The UK has become synonymous with industrial excellence, driving forward a vast array of market sectors since the dawn of the industrial revolution nearly 250 years ago.
Yet despite the UK’s industrial pedigree, a number of basic errors are creeping in, at crucial points in the supply chain, particularly when it comes to the state of the nation’s storerooms.
In light of the findings from a new report on the subject, Andy Silver, Customer Services Director, at ERIKS UK, discusses some of the biggest issues affecting storeroom management across the UK industrial sector.
State of the Nation
Nobody can deny that UK industry is now amongst the most efficient in the world. A tight focus on cost-down measures has produced lean, competitive industries capable of competing, and winning, in globalised markets.
This mentality has filtered down the supply chain, with suppliers at all levels capable of delivering raw materials and components, just-in-time to be fed immediately onto the production line or into a process, reducing stock and working capital to a minimum.
However, even in the biggest and best industries, just away from the factory floor more often than not there is a room, or series of rooms, which is cluttered, seemingly badly managed (or not managed at all) and overloaded with stock.
The storeroom or ‘factory stores’ is all-too-often a black hole which sucks in stock, and is seemingly incapable of satisfying the demands of its stakeholders in other parts of the business.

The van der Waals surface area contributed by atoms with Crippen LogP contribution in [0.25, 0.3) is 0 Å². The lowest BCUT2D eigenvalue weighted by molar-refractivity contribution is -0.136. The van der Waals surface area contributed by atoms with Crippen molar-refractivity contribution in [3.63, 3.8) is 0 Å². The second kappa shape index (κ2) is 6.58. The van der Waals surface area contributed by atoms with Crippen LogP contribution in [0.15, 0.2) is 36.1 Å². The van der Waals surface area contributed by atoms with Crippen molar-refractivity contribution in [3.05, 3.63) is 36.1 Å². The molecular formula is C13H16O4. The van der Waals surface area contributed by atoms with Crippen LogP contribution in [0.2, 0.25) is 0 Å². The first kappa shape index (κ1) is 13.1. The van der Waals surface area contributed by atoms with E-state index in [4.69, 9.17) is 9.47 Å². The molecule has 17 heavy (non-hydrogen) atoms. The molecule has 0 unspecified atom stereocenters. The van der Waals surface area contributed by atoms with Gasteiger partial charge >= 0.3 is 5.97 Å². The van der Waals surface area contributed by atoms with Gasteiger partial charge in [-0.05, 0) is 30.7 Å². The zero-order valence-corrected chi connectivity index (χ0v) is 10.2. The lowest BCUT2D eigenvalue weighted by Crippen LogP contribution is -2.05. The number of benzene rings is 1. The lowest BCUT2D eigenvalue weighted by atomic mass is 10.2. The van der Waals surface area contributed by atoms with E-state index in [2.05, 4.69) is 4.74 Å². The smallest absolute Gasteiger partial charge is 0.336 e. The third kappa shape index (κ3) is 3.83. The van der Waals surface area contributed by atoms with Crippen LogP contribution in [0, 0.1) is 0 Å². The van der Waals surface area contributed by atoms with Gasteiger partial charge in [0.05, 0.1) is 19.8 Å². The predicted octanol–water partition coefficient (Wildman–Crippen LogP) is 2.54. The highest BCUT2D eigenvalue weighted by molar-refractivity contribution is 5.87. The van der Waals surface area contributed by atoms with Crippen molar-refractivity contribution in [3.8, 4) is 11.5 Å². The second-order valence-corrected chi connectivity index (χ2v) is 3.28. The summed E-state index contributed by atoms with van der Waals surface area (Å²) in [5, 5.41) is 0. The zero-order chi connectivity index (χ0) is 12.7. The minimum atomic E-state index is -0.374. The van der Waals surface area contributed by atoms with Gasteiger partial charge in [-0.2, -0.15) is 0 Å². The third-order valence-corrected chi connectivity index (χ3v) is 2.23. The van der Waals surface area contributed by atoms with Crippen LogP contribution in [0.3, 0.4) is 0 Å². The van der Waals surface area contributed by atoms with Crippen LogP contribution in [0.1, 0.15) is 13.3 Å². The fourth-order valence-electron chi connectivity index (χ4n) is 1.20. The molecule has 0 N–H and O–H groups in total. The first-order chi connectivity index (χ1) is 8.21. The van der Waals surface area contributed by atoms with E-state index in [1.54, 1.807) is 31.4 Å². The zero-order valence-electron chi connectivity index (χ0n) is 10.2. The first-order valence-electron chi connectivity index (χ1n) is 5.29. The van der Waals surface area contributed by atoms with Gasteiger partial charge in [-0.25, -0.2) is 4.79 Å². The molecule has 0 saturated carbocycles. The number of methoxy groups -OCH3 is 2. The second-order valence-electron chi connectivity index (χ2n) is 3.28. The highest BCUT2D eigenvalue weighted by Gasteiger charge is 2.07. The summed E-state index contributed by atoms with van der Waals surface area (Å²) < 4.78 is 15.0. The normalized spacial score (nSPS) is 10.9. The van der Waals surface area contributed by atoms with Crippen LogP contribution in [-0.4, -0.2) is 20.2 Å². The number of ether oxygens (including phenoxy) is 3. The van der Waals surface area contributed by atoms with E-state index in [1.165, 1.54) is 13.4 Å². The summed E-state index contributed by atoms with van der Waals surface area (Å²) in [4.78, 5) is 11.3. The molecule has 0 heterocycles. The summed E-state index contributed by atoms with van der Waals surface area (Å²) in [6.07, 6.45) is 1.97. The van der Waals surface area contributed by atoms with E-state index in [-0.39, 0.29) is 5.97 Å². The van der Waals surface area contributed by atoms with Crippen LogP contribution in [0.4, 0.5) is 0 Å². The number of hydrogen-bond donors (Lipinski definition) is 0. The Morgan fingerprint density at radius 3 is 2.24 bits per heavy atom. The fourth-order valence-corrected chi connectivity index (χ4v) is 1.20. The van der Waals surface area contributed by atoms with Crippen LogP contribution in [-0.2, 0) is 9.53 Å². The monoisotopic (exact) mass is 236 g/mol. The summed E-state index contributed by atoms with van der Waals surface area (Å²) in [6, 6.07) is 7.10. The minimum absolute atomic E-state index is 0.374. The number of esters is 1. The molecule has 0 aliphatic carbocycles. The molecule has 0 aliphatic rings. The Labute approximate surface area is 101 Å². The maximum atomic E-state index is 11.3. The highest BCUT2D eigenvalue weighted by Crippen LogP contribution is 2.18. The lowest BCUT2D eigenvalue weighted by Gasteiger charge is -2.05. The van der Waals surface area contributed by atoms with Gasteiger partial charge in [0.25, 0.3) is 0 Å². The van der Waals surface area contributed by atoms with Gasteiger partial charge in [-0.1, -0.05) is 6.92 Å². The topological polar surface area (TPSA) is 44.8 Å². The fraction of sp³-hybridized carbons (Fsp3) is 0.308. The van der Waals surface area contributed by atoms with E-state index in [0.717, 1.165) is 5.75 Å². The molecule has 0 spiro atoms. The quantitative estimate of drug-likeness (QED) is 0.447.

Engineers, who should be on the factory floor fixing machinery, are reduced to leafing through catalogues, trying to find exactly what they need to repair vital equipment.
Procurement are pre-occupied with the often significant monthly expenditure on ‘spares and consumables’, but do not have the technical knowledge to ask difficult questions or put into operation an alternative which satisfies the demands of engineering.
In the middle of it all, sits the ‘Storeroom Manager’ desperately fighting a losing battle and expected, in turn, to manage suppliers, provide technical support, manage inventory, perform stock takes and serve behind a counter.
Man in the Middle
However, this ‘Storeroom Manager’ can often take the form of a number of individuals, many of whom have multiple responsibilities above and beyond the storeroom, and herein lies one of the chief issues affecting the smooth-running of the UK’s industrial stores: mixed, or minimal responsibility.
ERIKS’ recent report on the state of the nation’s stores, Factory stores: manufacturing’s necessary evil – Balancing productivity, inventory and management responsibility in UK factory storerooms’* found that less than a quarter (24%) of stores were managed by maintenance departments, whilst 30% declared that responsibility was split between production, maintenance and facilities management and a further 12% stated that no-one took charge of the storeroom.
As such, nearly half (42%) of those surveyed identified that the responsibility of their storeroom was not attributable to one department, let alone one individual ‘Storeroom Manager’.
Taking Stock of the Situation
Given half (50.4%) of those surveyed had stock worth in excess of £250,000, worryingly, only 16% said they conducted a monthly stock-take. Raising even more cause for concern, over a third (38.5%) either did not know when their last stock take took place, or admitted to never taking one. Not knowing what’s in your storeroom is one of the biggest drains on maintenance budgets, as this will lead to many items either becoming obsolete or duplicated.